The Hazards of Workahol
Tiny Rant: We’ve all heard of the dangerous effects of workahol. But workahol, of course is a made up drug. While people use the term to imply that they’re addicted to work, others use it to say that someone is a hard worker by virtue of the number of hours they put in at the office. But workaholics are the ones that do the damage, not the substance. But what I find more interesting are the reasons why people turn to workahol in the first place.
Here are the top reasons people are workaholics that I’ve found. I’d like to hear yours.
- Their home life sucks. They don’t love work, they just don’t like the alternative even more.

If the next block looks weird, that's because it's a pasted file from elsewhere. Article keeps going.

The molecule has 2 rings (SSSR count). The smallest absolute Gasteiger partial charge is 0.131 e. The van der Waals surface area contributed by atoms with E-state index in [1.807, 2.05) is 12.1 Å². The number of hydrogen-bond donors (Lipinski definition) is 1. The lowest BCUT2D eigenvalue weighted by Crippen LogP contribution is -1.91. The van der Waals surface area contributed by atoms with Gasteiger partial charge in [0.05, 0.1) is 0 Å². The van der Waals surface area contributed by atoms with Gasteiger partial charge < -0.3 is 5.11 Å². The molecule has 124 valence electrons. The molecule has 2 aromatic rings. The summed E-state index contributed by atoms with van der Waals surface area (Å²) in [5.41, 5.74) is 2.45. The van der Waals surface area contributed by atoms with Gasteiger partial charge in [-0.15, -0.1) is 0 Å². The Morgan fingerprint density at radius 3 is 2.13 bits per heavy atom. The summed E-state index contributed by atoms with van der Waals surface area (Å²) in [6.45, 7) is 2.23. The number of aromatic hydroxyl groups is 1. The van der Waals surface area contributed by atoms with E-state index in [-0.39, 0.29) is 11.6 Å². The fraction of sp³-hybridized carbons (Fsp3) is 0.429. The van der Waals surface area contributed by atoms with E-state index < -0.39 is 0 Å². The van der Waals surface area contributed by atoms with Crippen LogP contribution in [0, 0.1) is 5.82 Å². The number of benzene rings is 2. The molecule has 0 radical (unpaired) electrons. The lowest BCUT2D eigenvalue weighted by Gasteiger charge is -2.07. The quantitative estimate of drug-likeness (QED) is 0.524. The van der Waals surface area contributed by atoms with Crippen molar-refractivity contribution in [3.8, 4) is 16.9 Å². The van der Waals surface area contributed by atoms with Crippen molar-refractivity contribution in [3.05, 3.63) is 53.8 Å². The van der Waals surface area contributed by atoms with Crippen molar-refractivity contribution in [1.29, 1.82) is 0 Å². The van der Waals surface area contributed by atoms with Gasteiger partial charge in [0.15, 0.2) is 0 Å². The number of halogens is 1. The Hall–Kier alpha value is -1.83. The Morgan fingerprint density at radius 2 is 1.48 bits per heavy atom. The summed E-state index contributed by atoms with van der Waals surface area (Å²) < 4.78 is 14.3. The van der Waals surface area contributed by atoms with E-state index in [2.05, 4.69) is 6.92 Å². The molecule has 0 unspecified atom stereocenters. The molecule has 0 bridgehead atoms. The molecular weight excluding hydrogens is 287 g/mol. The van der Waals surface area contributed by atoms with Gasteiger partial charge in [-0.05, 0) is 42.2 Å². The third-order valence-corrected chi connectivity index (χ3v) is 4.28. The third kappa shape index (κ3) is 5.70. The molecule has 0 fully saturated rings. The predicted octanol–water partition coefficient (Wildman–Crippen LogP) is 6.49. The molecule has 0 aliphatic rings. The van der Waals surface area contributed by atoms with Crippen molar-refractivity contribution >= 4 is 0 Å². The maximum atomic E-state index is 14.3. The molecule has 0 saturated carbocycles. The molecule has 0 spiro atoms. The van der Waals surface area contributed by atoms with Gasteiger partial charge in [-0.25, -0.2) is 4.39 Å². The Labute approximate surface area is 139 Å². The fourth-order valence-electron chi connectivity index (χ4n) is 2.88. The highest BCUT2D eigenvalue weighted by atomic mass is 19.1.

- They’re cheating. Their only self-proclaimed workahilics, but they’re not working at all.
- They’re not good at their job. A lot of people use time as a way to cover up productivity. And a lot of bosses confuse time with productivity.
- They’d rather have someone that is dedicated to their “work” than someone that is really good at it.
When I was a kid, I remember an instance where I was watching TV and my parents asked me to shut it off so I could go in to dinner. I didn’t want to shut the TV off. So, instead, I lowered the volume all the way down and turned the contrast all the way down so the TV was so dim and dark, that it looked like it was off. I think that’s how a lot of people are with work. They wasted a ton of energy pretending – to what end?
Not only are workaholics a cancer to any organizational culture. They’re typically hiding from something – and don’t really care about personal or corporate output. So, don’t be fooled by your office workaholics.
Why do you think people turn to workahol? What other insights can you bring to this topic? I’d like to write more about it, but need your help